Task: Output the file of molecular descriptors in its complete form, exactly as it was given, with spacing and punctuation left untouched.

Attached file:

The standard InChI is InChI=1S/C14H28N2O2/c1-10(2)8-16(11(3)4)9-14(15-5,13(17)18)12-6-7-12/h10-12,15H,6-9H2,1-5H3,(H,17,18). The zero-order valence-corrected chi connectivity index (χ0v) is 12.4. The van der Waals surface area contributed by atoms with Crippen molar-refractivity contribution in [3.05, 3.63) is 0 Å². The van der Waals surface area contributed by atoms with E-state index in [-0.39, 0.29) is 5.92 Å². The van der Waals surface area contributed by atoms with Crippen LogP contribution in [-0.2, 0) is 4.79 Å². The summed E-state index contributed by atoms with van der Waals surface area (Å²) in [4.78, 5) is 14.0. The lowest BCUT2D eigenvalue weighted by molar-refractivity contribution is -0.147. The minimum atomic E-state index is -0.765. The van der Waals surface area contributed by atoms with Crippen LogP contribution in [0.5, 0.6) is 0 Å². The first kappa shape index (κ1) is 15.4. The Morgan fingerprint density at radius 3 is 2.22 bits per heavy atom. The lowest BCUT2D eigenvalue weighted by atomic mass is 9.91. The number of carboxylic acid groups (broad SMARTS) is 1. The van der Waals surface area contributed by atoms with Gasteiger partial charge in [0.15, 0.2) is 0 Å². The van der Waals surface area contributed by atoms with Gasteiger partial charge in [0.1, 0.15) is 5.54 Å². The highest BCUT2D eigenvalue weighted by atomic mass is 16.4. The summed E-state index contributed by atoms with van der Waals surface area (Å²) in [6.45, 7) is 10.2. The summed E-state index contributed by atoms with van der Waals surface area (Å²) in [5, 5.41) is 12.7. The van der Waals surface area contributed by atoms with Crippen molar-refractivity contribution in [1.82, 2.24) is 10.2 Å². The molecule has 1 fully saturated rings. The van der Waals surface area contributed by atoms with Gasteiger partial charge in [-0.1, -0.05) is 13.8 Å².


The standard InChI is InChI=1S/C14H28N2O2/c1-10(2)8-16(11(3)4)9-14(15-5,13(17)18)12-6-7-12/h10-12,15H,6-9H2,1-5H3,(H,17,18). The zero-order valence-corrected chi connectivity index (χ0v) is 12.4. The van der Waals surface area contributed by atoms with Crippen molar-refractivity contribution in [3.05, 3.63) is 0 Å². The van der Waals surface area contributed by atoms with E-state index in [-0.39, 0.29) is 5.92 Å². The van der Waals surface area contributed by atoms with Crippen LogP contribution in [-0.2, 0) is 4.79 Å². The summed E-state index contributed by atoms with van der Waals surface area (Å²) in [4.78, 5) is 14.0. The lowest BCUT2D eigenvalue weighted by molar-refractivity contribution is -0.147. The minimum atomic E-state index is -0.765. The van der Waals surface area contributed by atoms with Crippen LogP contribution in [0.5, 0.6) is 0 Å². The first kappa shape index (κ1) is 15.4. The Morgan fingerprint density at radius 3 is 2.22 bits per heavy atom. The lowest BCUT2D eigenvalue weighted by atomic mass is 9.91. The number of carboxylic acid groups (broad SMARTS) is 1. The van der Waals surface area contributed by atoms with Gasteiger partial charge in [0.15, 0.2) is 0 Å². The van der Waals surface area contributed by atoms with Gasteiger partial charge in [0.1, 0.15) is 5.54 Å². The highest BCUT2D eigenvalue weighted by atomic mass is 16.4. The summed E-state index contributed by atoms with van der Waals surface area (Å²) in [6.45, 7) is 10.2. The summed E-state index contributed by atoms with van der Waals surface area (Å²) in [5, 5.41) is 12.7. The van der Waals surface area contributed by atoms with Crippen molar-refractivity contribution in [1.82, 2.24) is 10.2 Å². The molecule has 1 fully saturated rings. The van der Waals surface area contributed by atoms with Gasteiger partial charge in [-0.1, -0.05) is 13.8 Å².